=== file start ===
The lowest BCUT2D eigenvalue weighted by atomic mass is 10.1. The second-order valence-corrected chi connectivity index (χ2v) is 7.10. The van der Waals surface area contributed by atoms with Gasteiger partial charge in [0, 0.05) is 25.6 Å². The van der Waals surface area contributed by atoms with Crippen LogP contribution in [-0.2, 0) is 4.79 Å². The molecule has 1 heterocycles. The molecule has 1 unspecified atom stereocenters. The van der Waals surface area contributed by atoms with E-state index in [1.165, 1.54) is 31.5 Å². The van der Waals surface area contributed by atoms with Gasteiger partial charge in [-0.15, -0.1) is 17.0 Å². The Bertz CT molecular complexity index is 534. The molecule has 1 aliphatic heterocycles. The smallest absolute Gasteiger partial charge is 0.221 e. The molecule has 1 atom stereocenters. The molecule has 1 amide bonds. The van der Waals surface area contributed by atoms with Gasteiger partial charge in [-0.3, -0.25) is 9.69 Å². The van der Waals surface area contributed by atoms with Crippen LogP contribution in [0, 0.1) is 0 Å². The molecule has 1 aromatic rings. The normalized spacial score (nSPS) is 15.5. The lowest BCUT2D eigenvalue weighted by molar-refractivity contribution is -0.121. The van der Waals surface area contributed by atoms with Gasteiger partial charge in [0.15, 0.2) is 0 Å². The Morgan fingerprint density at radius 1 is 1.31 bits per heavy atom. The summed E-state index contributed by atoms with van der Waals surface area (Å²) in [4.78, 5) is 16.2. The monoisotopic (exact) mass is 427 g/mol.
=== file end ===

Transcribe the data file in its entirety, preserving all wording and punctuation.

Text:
The lowest BCUT2D eigenvalue weighted by atomic mass is 10.1. The second-order valence-corrected chi connectivity index (χ2v) is 7.10. The van der Waals surface area contributed by atoms with Gasteiger partial charge in [0, 0.05) is 25.6 Å². The van der Waals surface area contributed by atoms with Crippen LogP contribution in [-0.2, 0) is 4.79 Å². The molecule has 1 heterocycles. The molecule has 1 unspecified atom stereocenters. The van der Waals surface area contributed by atoms with E-state index in [1.165, 1.54) is 31.5 Å². The van der Waals surface area contributed by atoms with Gasteiger partial charge in [-0.15, -0.1) is 17.0 Å². The Bertz CT molecular complexity index is 534. The molecule has 1 aliphatic heterocycles. The smallest absolute Gasteiger partial charge is 0.221 e. The molecule has 1 atom stereocenters. The molecule has 1 amide bonds. The van der Waals surface area contributed by atoms with Gasteiger partial charge in [-0.3, -0.25) is 9.69 Å². The van der Waals surface area contributed by atoms with Crippen LogP contribution in [0, 0.1) is 0 Å². The molecule has 1 aromatic rings. The normalized spacial score (nSPS) is 15.5. The lowest BCUT2D eigenvalue weighted by molar-refractivity contribution is -0.121. The van der Waals surface area contributed by atoms with Gasteiger partial charge in [0.15, 0.2) is 0 Å². The Morgan fingerprint density at radius 1 is 1.31 bits per heavy atom. The summed E-state index contributed by atoms with van der Waals surface area (Å²) in [4.78, 5) is 16.2. The monoisotopic (exact) mass is 427 g/mol.